From September 1993 to April 1995, the National Association of Counties and the Institute for Health Policy at Brandeis University conducted surveys on the role of counties in delivering health care services.
According to 1990 figures, counties annually spend an estimated $22 billion of local tax revenues to support health and hospital services, yet their role in financing and delivering health care has gone largely unnoticed.
The surveys, conducted in each of the 48 states that have counties, asked about funding and delivery of health services; unfunded mandates and allocation of funds; and services areas including public, environmental and mental health. The surveys found:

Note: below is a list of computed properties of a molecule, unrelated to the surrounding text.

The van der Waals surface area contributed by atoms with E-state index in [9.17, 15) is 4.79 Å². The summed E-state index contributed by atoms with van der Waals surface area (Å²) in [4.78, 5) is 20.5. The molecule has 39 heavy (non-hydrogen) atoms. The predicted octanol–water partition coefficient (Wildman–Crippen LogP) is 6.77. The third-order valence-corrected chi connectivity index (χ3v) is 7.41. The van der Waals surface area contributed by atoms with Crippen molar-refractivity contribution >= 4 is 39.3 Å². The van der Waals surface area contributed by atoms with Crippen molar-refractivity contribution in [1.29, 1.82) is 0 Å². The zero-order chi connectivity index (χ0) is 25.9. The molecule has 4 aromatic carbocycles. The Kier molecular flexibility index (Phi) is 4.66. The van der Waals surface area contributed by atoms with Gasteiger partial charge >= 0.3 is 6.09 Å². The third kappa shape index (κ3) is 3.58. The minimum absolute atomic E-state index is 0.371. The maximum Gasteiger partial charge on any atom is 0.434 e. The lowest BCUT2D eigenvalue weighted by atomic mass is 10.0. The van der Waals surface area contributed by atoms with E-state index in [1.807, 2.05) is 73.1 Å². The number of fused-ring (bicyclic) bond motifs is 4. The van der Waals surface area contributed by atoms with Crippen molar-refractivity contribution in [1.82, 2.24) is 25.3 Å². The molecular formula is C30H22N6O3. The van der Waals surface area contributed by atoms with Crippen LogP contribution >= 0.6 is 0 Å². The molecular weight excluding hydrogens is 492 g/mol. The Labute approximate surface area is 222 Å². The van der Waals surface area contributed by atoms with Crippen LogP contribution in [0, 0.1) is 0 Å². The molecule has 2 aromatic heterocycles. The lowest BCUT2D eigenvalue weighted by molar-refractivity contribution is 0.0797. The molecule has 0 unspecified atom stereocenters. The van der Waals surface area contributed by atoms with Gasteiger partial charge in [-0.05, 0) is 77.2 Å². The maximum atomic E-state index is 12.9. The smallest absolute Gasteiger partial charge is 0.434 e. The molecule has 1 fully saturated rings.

- State governments have prominent influence over country resource levels and service requirements.
- The more distant a government responsibility is from direct interaction with individuals, the more likely it is to be a state rather than a county function.
- Non-governmental contractors have become essential elements in the provision of services, but whether the state or county has the primary oversight responsibility remains unresolved.
Survey findings offer policy analysts at the county, state, and national levels a better understanding of the role county governments play in delivering crucial health services and the relationship between state and county health systems.